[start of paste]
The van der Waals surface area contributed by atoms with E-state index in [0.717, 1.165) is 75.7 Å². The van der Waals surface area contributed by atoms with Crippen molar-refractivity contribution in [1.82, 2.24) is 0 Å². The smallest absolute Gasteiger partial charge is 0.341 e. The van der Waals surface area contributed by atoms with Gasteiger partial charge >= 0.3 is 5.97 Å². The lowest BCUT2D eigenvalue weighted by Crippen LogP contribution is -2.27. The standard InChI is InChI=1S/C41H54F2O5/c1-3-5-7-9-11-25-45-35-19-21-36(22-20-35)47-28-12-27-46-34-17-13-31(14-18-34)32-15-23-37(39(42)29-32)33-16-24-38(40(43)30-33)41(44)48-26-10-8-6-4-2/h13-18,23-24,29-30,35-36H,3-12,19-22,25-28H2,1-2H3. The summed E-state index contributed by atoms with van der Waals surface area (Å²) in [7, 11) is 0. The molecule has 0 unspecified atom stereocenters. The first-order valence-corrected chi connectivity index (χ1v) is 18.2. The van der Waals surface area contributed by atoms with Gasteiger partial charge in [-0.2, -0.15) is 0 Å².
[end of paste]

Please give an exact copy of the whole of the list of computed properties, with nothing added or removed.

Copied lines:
The van der Waals surface area contributed by atoms with E-state index in [0.717, 1.165) is 75.7 Å². The van der Waals surface area contributed by atoms with Crippen molar-refractivity contribution in [1.82, 2.24) is 0 Å². The smallest absolute Gasteiger partial charge is 0.341 e. The van der Waals surface area contributed by atoms with Gasteiger partial charge >= 0.3 is 5.97 Å². The lowest BCUT2D eigenvalue weighted by Crippen LogP contribution is -2.27. The standard InChI is InChI=1S/C41H54F2O5/c1-3-5-7-9-11-25-45-35-19-21-36(22-20-35)47-28-12-27-46-34-17-13-31(14-18-34)32-15-23-37(39(42)29-32)33-16-24-38(40(43)30-33)41(44)48-26-10-8-6-4-2/h13-18,23-24,29-30,35-36H,3-12,19-22,25-28H2,1-2H3. The summed E-state index contributed by atoms with van der Waals surface area (Å²) in [7, 11) is 0. The molecule has 0 unspecified atom stereocenters. The first-order valence-corrected chi connectivity index (χ1v) is 18.2. The van der Waals surface area contributed by atoms with Gasteiger partial charge in [-0.2, -0.15) is 0 Å².